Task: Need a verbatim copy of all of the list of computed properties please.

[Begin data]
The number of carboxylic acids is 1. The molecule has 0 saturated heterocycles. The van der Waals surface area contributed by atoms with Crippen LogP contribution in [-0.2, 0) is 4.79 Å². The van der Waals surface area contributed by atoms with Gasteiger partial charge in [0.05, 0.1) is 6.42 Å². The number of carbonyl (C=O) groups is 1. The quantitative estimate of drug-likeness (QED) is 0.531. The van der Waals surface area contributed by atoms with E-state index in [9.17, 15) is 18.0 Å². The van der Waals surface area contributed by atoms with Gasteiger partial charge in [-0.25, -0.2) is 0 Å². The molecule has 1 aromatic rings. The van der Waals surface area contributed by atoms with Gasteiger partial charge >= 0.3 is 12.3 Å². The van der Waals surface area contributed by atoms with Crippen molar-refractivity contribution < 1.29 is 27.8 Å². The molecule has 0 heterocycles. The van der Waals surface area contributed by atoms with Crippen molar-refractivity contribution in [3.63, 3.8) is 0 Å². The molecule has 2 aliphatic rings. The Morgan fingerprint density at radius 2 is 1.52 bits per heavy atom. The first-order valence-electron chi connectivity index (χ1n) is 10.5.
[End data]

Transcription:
The number of carboxylic acids is 1. The molecule has 0 saturated heterocycles. The van der Waals surface area contributed by atoms with Crippen LogP contribution in [-0.2, 0) is 4.79 Å². The van der Waals surface area contributed by atoms with Gasteiger partial charge in [0.05, 0.1) is 6.42 Å². The number of carbonyl (C=O) groups is 1. The quantitative estimate of drug-likeness (QED) is 0.531. The van der Waals surface area contributed by atoms with E-state index in [9.17, 15) is 18.0 Å². The van der Waals surface area contributed by atoms with Gasteiger partial charge in [-0.25, -0.2) is 0 Å². The molecule has 1 aromatic rings. The van der Waals surface area contributed by atoms with Gasteiger partial charge >= 0.3 is 12.3 Å². The van der Waals surface area contributed by atoms with Crippen molar-refractivity contribution < 1.29 is 27.8 Å². The molecule has 0 heterocycles. The van der Waals surface area contributed by atoms with Crippen molar-refractivity contribution in [3.63, 3.8) is 0 Å². The molecule has 2 aliphatic rings. The Morgan fingerprint density at radius 2 is 1.52 bits per heavy atom. The first-order valence-electron chi connectivity index (χ1n) is 10.5.